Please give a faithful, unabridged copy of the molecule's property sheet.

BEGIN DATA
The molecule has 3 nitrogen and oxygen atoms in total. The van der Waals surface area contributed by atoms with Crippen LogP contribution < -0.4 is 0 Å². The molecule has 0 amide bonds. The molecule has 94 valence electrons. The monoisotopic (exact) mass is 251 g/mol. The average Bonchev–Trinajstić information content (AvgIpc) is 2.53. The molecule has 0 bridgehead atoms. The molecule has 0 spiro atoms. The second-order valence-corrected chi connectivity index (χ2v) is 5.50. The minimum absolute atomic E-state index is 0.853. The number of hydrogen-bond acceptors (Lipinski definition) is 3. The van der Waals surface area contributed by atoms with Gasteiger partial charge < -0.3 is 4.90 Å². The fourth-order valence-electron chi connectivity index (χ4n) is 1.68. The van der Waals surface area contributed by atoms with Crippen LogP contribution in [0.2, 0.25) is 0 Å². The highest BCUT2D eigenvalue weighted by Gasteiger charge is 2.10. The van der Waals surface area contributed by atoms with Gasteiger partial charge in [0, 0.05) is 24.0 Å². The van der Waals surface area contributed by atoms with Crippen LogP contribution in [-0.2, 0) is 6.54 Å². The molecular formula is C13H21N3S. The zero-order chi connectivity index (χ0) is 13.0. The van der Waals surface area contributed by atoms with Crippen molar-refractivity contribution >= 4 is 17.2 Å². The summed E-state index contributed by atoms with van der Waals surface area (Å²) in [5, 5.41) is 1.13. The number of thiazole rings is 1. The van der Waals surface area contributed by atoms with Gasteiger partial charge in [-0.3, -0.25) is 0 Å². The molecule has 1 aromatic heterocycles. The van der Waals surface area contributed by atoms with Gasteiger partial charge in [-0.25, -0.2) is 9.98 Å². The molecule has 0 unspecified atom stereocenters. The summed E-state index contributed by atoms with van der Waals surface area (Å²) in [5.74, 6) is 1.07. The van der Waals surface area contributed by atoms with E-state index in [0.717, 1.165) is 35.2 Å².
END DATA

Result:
The molecule has 3 nitrogen and oxygen atoms in total. The van der Waals surface area contributed by atoms with Crippen LogP contribution < -0.4 is 0 Å². The molecule has 0 amide bonds. The molecule has 94 valence electrons. The monoisotopic (exact) mass is 251 g/mol. The average Bonchev–Trinajstić information content (AvgIpc) is 2.53. The molecule has 0 bridgehead atoms. The molecule has 0 spiro atoms. The second-order valence-corrected chi connectivity index (χ2v) is 5.50. The minimum absolute atomic E-state index is 0.853. The number of hydrogen-bond acceptors (Lipinski definition) is 3. The van der Waals surface area contributed by atoms with Gasteiger partial charge < -0.3 is 4.90 Å². The fourth-order valence-electron chi connectivity index (χ4n) is 1.68. The van der Waals surface area contributed by atoms with Crippen LogP contribution in [0.2, 0.25) is 0 Å². The highest BCUT2D eigenvalue weighted by Gasteiger charge is 2.10. The van der Waals surface area contributed by atoms with Gasteiger partial charge in [0, 0.05) is 24.0 Å². The van der Waals surface area contributed by atoms with Crippen LogP contribution in [-0.2, 0) is 6.54 Å². The molecular formula is C13H21N3S. The zero-order chi connectivity index (χ0) is 13.0. The van der Waals surface area contributed by atoms with Crippen molar-refractivity contribution >= 4 is 17.2 Å². The summed E-state index contributed by atoms with van der Waals surface area (Å²) in [5, 5.41) is 1.13. The number of thiazole rings is 1. The van der Waals surface area contributed by atoms with Gasteiger partial charge in [-0.3, -0.25) is 0 Å². The molecule has 1 aromatic heterocycles. The van der Waals surface area contributed by atoms with Gasteiger partial charge in [-0.25, -0.2) is 9.98 Å². The molecule has 0 unspecified atom stereocenters. The summed E-state index contributed by atoms with van der Waals surface area (Å²) in [5.74, 6) is 1.07. The van der Waals surface area contributed by atoms with E-state index in [0.717, 1.165) is 35.2 Å².